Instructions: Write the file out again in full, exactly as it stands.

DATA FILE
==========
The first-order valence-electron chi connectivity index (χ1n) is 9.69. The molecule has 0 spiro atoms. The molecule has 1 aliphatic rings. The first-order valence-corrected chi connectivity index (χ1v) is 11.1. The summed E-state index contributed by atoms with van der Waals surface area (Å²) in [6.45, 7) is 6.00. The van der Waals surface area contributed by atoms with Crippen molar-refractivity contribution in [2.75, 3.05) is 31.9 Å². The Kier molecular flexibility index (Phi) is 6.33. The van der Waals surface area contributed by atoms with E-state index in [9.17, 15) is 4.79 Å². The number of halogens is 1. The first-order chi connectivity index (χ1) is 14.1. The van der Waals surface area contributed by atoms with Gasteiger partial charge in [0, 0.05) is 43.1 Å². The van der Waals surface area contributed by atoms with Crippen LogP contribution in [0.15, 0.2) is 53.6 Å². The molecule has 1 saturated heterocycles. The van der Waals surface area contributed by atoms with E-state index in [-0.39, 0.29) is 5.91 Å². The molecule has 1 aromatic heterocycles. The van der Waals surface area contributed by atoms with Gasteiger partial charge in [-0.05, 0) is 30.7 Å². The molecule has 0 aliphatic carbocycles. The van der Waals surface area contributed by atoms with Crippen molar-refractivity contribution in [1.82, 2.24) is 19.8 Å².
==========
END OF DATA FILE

The first-order valence-electron chi connectivity index (χ1n) is 9.69. The molecule has 0 spiro atoms. The molecule has 1 aliphatic rings. The first-order valence-corrected chi connectivity index (χ1v) is 11.1. The summed E-state index contributed by atoms with van der Waals surface area (Å²) in [6.45, 7) is 6.00. The van der Waals surface area contributed by atoms with Crippen molar-refractivity contribution in [2.75, 3.05) is 31.9 Å². The Kier molecular flexibility index (Phi) is 6.33. The van der Waals surface area contributed by atoms with E-state index in [9.17, 15) is 4.79 Å². The number of halogens is 1. The first-order chi connectivity index (χ1) is 14.1. The van der Waals surface area contributed by atoms with Gasteiger partial charge in [0, 0.05) is 43.1 Å². The van der Waals surface area contributed by atoms with Crippen LogP contribution in [0.15, 0.2) is 53.6 Å². The molecule has 1 saturated heterocycles. The van der Waals surface area contributed by atoms with E-state index in [-0.39, 0.29) is 5.91 Å². The molecule has 1 aromatic heterocycles. The van der Waals surface area contributed by atoms with Gasteiger partial charge in [-0.05, 0) is 30.7 Å². The molecule has 0 aliphatic carbocycles. The van der Waals surface area contributed by atoms with Crippen molar-refractivity contribution in [1.82, 2.24) is 19.8 Å².